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When Digital Marketing Strategies Go Wrong

When Digital Marketing Strategies Go Wrong

Revolution

The internet loves a marketing disaster. It makes few allowances for the brands that try and fail. It never forgets. And it rarely forgives. The dreadful irony of these digital catastrophes is that they frequently befall companies that are doing their best to innovate. If Skittles hadn’t been attempting to engage with user- generated content, it would never have exposed itself to the nasty reality check that forced a rapid rethink of its social media strategy. In other cases, such as the deathless ‘DeU hell’ saga – which began in June 2005 when a disgruntled blogger took the computer giant to task over its poor customer service and faulty hardware – the brand well and truly had it coming.

As the scope of the web increases, a growing roll-call of brands have a digital marketing disaster against their name. One of the latest to join the list is Habitat, which learned a brutal lesson about Twitter hashtags in June. In the process, the furniture retailer handed a useful tutorial to any brand contemplating an exciting social media adventure.

For that reason, no brand should be utterly condemned for fouling up in its attempts to master a new medium. Each incident illustrates a different rule of engagement, and in many cases, those rules need to be broken in order to become apparent to all. While the unlucky brand spends a few days in the digital stocks taking a squishy bombardment from the online community, its mistake is written up in the annals of common-sense digital marketing, and no one has to make it again.

In hindsight, some initiatives, such as ask.com’s faux guerrilla ‘Information revolution’ campaign from 2007, seem to have been destined for ridicule. But the notoriety of these well-known bodge- jobs tends to mask the fact that brands frequently get away with terrible clangers when no one is really looking.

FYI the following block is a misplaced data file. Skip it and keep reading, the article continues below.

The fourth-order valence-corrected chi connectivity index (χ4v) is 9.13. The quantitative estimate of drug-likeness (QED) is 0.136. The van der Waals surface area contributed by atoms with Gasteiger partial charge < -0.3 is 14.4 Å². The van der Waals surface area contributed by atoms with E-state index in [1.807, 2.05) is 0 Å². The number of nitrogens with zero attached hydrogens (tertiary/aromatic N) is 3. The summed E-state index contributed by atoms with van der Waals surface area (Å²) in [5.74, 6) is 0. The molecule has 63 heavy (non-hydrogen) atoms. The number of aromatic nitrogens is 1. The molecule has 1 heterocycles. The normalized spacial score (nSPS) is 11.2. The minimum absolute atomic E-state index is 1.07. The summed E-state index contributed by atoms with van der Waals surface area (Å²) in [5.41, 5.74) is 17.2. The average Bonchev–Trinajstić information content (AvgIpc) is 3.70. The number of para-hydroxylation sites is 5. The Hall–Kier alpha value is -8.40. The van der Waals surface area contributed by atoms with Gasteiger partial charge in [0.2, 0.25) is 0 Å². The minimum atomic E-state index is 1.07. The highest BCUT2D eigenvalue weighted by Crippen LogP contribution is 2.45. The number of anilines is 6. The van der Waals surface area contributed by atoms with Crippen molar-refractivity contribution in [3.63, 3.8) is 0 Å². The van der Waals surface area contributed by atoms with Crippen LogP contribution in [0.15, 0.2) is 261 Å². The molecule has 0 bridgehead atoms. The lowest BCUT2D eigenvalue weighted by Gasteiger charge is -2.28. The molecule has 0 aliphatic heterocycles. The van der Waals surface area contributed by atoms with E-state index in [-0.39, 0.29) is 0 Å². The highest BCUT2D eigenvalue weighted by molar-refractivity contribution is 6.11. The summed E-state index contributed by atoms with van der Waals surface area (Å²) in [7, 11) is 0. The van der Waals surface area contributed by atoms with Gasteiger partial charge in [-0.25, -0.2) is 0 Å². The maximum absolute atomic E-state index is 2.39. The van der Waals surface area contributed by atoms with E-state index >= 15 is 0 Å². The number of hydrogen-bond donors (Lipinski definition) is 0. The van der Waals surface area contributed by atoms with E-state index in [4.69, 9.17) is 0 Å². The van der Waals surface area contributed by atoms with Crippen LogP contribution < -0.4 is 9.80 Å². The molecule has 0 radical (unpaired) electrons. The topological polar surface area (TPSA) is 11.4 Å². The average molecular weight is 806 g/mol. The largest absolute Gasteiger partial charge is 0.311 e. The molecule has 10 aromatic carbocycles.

To help you avoid making such blunders, we bring you six of the biggest digital marketing messes of all time. Perhaps unsurprisingly, most relate to brands making a hash of social media.

Social Media Habitat

Habitat won’t be repeating the trick of using bad-news-related hashtags to drum up interest on Twitter. In June it was caught piggybacking searches for ‘Iran’ and ‘Moussavi’ during the country’s post-election riots. A predictable storm quickly picked up, online and off, and Habitat moved to distance itself from its own strategy, blaming ‘an overenthusiastic intern’ who was, we were assured, ‘no longer associated with Habitat’.

But while the initial Twitter mix-up could be put down to mild cynicism and naivety from a brand getting to grips with a new platform, there are those who believe the real sin was Habitat’s reaction to the outcry.

“Once you have been caught out, you need to admit culpability, and that is where you might regain a bit of the kudos you lost with the original campaign,” says Garrett Dearey, associate director at Positive Digital. “Clearly it was a mistake and Habitat owned up to it very quickly, but blaming the intern and sacking them was unnecessary. If you are caught out, stick your hand up, say it was an initiative that didn’t go well and try to make some degree of compensation, where possible.”